It was revealed that the DCMS forced through cuts to keep Gustafson Porter's Hyde Park scheme on target to meet its original £3 million budget, despite initial estimates of £5 million.
A source close to the project told the AJ's stablemate magazine QS Week: 'The quantity surveyor costed it and it was more than the budget. [The government] said it had to be built. Everything that was cut out to get close to the budget, they had to put back again.
'The value engineering was in the fountain mechanics, which kept blocking, and the footpaths, which were initially taken out and had to be put back in. The initial cost estimates were about what it has actually cost.
The revelation of the final £5.2 million price, made at a House of Commons Public Accounts Committee last week, sparked angry criticism from MPs, who branded the fiasco a 'balls-up' (
The source also claimed that budgets became so tight that co-designer Arup accepted a proposal to cut their fees by 10 per cent. A spokesman for Arup said it was investigating these claims.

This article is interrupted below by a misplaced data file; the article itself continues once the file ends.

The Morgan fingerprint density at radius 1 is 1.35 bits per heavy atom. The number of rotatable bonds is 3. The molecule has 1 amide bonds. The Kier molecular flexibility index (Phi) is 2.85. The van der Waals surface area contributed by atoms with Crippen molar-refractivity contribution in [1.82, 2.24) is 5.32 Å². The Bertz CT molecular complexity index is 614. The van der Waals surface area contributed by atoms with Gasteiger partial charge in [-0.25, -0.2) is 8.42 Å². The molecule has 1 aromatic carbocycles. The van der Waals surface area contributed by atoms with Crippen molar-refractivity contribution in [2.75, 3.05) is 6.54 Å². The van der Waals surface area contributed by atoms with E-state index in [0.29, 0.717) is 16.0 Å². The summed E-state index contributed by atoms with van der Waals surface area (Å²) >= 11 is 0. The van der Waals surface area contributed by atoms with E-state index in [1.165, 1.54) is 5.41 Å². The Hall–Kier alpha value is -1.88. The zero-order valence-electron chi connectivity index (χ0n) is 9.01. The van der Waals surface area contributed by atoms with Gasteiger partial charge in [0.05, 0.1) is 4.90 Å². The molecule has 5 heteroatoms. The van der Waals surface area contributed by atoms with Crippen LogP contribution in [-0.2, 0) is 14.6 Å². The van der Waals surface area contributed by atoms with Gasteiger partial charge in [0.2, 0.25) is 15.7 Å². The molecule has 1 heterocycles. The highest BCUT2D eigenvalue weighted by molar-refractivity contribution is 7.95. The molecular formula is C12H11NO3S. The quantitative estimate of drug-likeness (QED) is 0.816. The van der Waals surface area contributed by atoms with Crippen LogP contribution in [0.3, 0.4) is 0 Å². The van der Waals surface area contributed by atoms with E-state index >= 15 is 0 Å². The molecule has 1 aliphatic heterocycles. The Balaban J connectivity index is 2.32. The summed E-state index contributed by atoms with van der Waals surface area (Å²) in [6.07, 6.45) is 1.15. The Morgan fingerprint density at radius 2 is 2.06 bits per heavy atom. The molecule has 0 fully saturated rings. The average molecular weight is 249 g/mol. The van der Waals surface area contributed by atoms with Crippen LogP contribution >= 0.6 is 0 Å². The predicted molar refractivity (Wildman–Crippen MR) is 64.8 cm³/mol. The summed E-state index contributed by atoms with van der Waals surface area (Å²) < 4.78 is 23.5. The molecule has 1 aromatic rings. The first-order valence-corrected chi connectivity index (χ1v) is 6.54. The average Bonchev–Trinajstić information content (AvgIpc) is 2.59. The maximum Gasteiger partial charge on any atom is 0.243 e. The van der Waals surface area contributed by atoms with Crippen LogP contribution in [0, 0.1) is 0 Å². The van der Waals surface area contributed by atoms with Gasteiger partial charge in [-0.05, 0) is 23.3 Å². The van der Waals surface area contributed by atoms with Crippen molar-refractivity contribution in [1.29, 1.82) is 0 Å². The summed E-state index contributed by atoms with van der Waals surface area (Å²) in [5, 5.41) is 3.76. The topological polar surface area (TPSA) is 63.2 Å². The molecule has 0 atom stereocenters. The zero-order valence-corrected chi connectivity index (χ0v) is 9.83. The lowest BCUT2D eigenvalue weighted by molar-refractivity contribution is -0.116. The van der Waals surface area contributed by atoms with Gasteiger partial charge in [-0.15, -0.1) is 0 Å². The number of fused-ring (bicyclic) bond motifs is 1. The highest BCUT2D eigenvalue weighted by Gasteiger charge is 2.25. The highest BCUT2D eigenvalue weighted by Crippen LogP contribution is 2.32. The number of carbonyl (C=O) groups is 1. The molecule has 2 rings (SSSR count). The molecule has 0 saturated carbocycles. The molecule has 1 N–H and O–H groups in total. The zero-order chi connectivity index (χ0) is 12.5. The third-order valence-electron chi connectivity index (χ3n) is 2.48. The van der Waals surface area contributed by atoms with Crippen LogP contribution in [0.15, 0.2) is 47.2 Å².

'It got to the point where we couldn't cut construction costs further,' the source added.
Director of projects for Royal Parks and project manager for the scheme, Greg McErlean, admitted that the DCMS was aware the budget was under pressure and had asked the US designer, Kathryn Gustafson, to cap her fees.
'The design team agreed a cap of their fee just before they started construction. We asked them to convert that into a lump sum. We didn't cut it,' said McErlean.
McErlean argued that unseen costs, including a £460,000 VAT bill and the £250,000 opening ceremony, had added to other expensive design issues: 'We insisted granite be used instead of Portland stone, which is what the architect preferred.
'The fountain was good quantity surveying in whole-life costing terms,' claimed McErlean.